Healthy living * Weight loss

Hospital admissions for obesity soar by 360%

Zone default image More bariatric surgery carried out by NHS

Hospital admissions for obesity related illness in England have risen by 360% in the last five years, and 60% in the past year, latest figures reveal today.

Figures released by the NHS Information Centre show that 8,085 people were admitted to hospital for obesity in 2008/09 compared with 5,056 in 2007/08, a 60% rise in a single year.

In 2003/04 only 1,746 people were hospitalised due to obesity related illness, which means there has been a 360% increase in admissions over the past five years.

The figures include people admitted for obesity-related health conditions such as type 2 diabetes, heart disease, circulatory and breathing problems as well as bariatric surgery.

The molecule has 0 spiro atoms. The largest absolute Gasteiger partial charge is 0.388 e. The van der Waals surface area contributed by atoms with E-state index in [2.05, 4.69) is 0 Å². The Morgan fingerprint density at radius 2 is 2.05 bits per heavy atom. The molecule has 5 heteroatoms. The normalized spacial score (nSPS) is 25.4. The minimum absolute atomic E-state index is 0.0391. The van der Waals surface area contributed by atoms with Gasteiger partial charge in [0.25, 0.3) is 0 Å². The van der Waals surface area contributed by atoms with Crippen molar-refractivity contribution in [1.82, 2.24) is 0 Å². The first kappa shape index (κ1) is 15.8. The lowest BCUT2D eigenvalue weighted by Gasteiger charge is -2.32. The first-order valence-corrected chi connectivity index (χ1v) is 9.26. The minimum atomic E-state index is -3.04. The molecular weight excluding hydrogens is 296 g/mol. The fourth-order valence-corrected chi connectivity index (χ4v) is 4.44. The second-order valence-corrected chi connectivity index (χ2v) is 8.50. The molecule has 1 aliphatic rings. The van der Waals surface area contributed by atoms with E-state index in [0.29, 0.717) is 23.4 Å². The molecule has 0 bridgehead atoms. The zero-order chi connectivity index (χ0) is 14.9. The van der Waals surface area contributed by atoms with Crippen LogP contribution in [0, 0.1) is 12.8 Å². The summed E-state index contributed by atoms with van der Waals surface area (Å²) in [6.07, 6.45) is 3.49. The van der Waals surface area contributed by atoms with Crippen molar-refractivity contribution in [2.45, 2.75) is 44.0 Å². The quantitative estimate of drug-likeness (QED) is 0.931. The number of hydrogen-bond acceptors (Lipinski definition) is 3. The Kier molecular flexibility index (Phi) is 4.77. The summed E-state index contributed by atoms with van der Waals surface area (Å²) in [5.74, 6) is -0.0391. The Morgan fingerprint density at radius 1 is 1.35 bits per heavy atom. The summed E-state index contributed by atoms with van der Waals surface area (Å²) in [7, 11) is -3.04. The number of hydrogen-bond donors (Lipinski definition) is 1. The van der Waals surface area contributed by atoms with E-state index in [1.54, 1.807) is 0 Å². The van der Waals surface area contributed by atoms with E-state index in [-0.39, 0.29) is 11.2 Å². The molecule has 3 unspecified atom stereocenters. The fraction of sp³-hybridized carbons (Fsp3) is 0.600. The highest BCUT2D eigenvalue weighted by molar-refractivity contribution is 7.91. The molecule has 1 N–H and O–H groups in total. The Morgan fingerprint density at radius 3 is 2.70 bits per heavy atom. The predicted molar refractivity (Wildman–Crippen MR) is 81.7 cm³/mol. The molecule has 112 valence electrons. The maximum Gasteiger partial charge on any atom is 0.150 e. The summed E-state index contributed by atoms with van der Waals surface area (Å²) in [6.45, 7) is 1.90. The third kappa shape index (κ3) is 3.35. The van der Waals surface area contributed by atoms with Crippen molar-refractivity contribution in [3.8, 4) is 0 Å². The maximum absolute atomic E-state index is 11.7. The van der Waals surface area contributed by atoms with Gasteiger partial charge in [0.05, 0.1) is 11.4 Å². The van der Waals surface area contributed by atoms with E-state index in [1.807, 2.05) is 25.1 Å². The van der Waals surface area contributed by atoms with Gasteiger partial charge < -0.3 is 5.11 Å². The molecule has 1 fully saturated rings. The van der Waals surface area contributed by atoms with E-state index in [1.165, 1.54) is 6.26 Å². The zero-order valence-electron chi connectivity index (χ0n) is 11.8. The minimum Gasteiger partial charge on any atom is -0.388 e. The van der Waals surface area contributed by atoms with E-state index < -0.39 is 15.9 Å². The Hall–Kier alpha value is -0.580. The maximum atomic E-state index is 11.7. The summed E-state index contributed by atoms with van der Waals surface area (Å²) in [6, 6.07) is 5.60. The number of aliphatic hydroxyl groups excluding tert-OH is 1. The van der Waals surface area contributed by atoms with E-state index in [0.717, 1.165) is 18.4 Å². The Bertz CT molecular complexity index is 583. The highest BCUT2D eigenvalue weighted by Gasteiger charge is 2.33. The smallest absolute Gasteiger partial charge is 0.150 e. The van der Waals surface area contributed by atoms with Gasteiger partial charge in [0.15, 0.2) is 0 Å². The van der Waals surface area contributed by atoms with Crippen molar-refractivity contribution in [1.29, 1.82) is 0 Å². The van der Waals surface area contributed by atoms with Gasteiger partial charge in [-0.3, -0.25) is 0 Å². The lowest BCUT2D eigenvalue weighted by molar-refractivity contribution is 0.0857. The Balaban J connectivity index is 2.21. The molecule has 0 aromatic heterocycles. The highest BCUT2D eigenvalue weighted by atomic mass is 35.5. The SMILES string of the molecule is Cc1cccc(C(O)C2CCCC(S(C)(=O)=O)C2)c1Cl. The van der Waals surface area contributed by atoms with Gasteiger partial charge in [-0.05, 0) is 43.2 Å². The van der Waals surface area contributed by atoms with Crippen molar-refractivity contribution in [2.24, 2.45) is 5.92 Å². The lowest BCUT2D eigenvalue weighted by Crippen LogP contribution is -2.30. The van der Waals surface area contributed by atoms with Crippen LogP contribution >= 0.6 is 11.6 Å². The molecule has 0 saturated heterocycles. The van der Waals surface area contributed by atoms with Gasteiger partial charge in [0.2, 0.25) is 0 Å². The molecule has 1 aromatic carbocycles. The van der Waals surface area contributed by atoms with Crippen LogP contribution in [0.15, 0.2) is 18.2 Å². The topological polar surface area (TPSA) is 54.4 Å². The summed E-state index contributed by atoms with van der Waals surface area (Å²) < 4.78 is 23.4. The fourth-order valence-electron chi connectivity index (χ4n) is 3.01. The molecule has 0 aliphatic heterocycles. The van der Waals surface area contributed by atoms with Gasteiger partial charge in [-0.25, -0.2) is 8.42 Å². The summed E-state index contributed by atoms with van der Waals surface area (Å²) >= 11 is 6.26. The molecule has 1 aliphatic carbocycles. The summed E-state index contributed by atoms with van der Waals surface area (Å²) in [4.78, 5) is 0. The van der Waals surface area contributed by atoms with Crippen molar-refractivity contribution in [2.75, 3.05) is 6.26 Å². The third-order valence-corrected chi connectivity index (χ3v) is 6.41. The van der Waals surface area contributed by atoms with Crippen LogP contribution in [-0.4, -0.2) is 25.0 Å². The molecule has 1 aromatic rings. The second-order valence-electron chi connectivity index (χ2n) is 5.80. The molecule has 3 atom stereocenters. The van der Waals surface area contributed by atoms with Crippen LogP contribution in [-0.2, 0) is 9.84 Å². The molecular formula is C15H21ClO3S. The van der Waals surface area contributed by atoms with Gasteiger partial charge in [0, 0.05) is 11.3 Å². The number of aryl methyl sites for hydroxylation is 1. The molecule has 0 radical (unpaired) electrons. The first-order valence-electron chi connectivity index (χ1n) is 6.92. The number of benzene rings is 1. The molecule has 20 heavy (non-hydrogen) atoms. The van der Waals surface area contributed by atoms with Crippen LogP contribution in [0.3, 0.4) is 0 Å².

Currently about 25% of the UK population is obese - with a body mass index greater than 30, and 40% are overweight.

The body mass index can be calculated by dividing a person's weight by their height squared. A BMI of 18.5 to 24.9 is regarded as healthy, 25 to 29.9 is overweight, 30 to 40 is obese and over 40 is severely or morbidly obese.

Tim Straughan, NHS Information Centre chief executive, said: “The large increase in admissions for obesity reflects the growing impact that obesity has on the health of our nation as well as the demands it is placing on limited NHS resources.

"However, it also reflects the fact that overweight people are resorting to treatments such as bariatric surgery to tackle their health problems."

This article was published on Wed 28 October 2009



Image © Danny Hooks - Fotolia.com


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